The Integrated Food Security Phase Classification (IPC) report has found that more than one in two Afghans will be facing crisis (IPC Phase 3) or emergency (IPC Phase 4) levels of acute food insecurity through the November 2021 to March 2022 lean season, requiring urgent humanitarian interventions to meet basic food needs, protect livelihoods and prevent a humanitarian catastrophe.

The report also notes that this is the highest number of acutely food insecure people ever recorded in the ten years the UN has been conducting IPC analyses in Afghanistan. Globally, Afghanistan is home to one of the largest number of people in acute food insecurity in both absolute and relative terms

“It is urgent that we act efficiently and effectively to speed up and scale up our delivery in Afghanistan before winter cuts off a large part of the country, with millions of people – including farmers, women, young children and the elderly – going hungry in the freezing winter. It is a matter of life or death. We cannot wait and see humanitarian disasters unfolding in front of us – it is unacceptable!” said QU Dongyu, FAO Director-General.

“Afghanistan is now among the world’s worst humanitarian crises – if not the worst – and food security has all but collapsed. This winter, millions of Afghans will be forced to choose between migration and starvation unless we can step up our lifesaving assistance, and unless the economy can be resuscitated. We are on a countdown to catastrophe and if we don’t act now, we will have a total disaster on our hands,” said David Beasley, U.N. World Food Programme Executive Director.

“Hunger is rising and children are dying. We can’t feed people on promises – funding commitments must turn into hard cash, and the international community must come together to address this crisis, which is fast spinning out of control,” Beasley warned.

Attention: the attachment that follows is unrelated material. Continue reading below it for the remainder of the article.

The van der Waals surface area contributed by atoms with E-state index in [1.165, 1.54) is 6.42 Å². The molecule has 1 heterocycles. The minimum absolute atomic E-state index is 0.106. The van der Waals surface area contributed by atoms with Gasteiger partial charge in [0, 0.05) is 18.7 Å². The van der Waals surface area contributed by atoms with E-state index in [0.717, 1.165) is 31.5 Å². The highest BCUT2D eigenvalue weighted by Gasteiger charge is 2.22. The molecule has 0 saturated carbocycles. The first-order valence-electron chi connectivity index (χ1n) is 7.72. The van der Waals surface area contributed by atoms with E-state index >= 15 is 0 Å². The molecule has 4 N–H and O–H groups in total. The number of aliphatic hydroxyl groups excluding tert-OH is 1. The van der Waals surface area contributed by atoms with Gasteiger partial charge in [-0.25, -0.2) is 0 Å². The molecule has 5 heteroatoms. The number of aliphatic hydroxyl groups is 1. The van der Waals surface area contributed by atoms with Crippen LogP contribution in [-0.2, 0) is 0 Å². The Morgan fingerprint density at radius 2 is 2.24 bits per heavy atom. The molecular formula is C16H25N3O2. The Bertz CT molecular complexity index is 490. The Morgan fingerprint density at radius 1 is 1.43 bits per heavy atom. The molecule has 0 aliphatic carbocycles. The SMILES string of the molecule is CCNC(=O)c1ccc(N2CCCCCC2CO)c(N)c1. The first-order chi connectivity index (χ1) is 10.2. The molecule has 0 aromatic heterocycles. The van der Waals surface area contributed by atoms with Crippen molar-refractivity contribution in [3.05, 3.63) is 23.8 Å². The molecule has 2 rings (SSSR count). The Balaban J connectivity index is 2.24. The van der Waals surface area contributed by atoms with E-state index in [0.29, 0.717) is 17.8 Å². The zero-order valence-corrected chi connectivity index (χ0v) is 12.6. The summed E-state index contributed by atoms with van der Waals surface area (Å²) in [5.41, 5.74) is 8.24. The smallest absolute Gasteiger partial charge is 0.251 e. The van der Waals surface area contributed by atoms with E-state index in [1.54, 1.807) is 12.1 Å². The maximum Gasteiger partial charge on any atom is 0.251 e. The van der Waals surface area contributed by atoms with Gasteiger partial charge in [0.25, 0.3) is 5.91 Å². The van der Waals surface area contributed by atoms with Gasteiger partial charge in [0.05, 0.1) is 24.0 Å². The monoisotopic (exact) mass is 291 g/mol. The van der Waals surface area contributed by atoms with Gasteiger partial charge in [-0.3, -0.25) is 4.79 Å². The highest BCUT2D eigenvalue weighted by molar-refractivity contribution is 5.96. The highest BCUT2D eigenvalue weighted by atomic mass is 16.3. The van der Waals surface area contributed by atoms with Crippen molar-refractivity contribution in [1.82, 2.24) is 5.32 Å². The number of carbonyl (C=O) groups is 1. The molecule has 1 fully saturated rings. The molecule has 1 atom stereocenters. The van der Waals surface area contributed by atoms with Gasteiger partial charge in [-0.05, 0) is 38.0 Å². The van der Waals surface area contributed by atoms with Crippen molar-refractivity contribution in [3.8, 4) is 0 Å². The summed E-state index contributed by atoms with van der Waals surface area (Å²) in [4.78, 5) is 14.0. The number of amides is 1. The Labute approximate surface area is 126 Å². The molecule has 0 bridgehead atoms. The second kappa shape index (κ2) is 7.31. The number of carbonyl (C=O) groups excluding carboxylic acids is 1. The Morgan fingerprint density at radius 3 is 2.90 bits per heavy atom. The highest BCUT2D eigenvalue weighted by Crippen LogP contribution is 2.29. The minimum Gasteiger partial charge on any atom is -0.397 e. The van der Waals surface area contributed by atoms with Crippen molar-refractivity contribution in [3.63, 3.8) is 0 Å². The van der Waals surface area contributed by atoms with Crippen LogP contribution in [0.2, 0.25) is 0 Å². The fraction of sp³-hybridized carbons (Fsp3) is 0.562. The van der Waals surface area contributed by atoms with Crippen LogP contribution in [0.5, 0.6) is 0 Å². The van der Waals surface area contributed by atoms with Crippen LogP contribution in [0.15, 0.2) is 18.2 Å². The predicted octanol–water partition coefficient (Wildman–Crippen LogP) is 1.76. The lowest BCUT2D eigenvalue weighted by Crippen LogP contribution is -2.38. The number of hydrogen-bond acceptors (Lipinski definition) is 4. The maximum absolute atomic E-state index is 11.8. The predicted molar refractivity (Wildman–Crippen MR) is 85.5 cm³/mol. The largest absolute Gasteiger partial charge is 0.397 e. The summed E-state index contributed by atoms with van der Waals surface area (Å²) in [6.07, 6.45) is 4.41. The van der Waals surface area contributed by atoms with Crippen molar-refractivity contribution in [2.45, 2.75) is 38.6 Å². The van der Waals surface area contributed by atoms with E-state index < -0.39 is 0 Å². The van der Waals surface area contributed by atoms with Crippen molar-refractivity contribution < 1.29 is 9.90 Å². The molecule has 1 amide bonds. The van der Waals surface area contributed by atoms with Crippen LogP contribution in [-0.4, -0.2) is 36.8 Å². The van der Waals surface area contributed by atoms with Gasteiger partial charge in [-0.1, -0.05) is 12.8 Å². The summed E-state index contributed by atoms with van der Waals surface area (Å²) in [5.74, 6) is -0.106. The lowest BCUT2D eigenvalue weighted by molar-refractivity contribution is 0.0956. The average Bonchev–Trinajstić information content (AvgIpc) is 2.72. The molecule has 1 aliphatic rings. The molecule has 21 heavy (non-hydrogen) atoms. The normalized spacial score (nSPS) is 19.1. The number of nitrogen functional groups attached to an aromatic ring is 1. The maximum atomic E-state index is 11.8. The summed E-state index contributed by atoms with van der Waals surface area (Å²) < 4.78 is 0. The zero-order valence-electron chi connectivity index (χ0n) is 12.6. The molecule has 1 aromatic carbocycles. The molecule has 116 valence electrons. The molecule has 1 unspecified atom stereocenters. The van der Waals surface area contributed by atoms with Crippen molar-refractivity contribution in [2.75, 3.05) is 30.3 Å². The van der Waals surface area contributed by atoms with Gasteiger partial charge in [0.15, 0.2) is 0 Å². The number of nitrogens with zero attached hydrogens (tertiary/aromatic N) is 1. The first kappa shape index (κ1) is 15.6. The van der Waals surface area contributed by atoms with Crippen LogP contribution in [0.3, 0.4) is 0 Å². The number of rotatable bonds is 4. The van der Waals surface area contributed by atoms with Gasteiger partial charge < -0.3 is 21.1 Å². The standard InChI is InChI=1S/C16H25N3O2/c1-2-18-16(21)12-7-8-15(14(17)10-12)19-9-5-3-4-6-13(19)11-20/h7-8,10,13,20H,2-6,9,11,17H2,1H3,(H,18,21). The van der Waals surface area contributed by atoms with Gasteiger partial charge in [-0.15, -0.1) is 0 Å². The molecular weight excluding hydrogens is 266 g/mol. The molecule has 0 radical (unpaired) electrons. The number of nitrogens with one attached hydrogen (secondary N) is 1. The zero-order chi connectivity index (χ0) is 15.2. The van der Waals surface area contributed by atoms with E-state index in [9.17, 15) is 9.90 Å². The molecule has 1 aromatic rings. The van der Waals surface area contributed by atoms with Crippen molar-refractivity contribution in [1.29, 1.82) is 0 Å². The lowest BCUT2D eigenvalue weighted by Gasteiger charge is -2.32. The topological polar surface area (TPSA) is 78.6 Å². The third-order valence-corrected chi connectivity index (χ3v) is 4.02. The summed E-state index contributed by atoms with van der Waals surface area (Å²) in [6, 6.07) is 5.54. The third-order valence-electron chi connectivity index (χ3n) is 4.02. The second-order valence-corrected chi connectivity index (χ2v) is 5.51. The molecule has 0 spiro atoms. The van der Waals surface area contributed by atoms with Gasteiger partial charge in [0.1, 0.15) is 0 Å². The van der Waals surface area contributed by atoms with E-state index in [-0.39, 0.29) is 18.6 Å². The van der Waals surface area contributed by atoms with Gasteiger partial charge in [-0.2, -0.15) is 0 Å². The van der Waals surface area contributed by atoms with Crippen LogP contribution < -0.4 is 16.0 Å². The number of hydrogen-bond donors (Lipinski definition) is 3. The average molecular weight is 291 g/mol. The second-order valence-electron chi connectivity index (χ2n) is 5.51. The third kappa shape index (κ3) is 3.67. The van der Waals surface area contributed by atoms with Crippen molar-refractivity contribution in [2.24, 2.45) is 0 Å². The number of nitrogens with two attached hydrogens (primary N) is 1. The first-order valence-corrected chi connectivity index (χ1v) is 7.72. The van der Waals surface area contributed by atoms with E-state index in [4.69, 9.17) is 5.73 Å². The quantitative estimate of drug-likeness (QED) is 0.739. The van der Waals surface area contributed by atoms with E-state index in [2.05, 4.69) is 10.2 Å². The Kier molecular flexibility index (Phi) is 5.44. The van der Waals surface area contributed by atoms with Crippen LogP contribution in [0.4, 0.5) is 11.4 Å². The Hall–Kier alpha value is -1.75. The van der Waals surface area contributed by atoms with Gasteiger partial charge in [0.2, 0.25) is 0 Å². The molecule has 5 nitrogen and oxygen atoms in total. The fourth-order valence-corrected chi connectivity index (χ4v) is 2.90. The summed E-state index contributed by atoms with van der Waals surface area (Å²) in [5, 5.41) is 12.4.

Hunger Spreads From Rural to Urban Areas

The IPC report reflects a 37 percent increase in the number of Afghans facing acute hunger since the last assessment issued in April 2021. Among those at risk are 3.2 million children under 5 who are expected to suffer from acute malnutrition by the end of the year. In October, the U.N. World Food Programme and UNICEF warned that 1 million children were at risk of dying from severe acute malnutrition without immediate lifesaving treatment.

For the first time, urban residents are suffering from food insecurity at similar rates to rural communities, marking the shifting face of hunger in the country. Rampant unemployment and the liquidity crisis mean that all major urban centers are projected to face Emergency (IPC Phase 4) levels of food insecurity, including formerly middle-class populations.

In rural areas, the severe impact of the second drought in four years continues to impact the livelihoods of 7.3 million people who rely on agriculture and livestock to survive.

Current Funding a Drop in the Ocean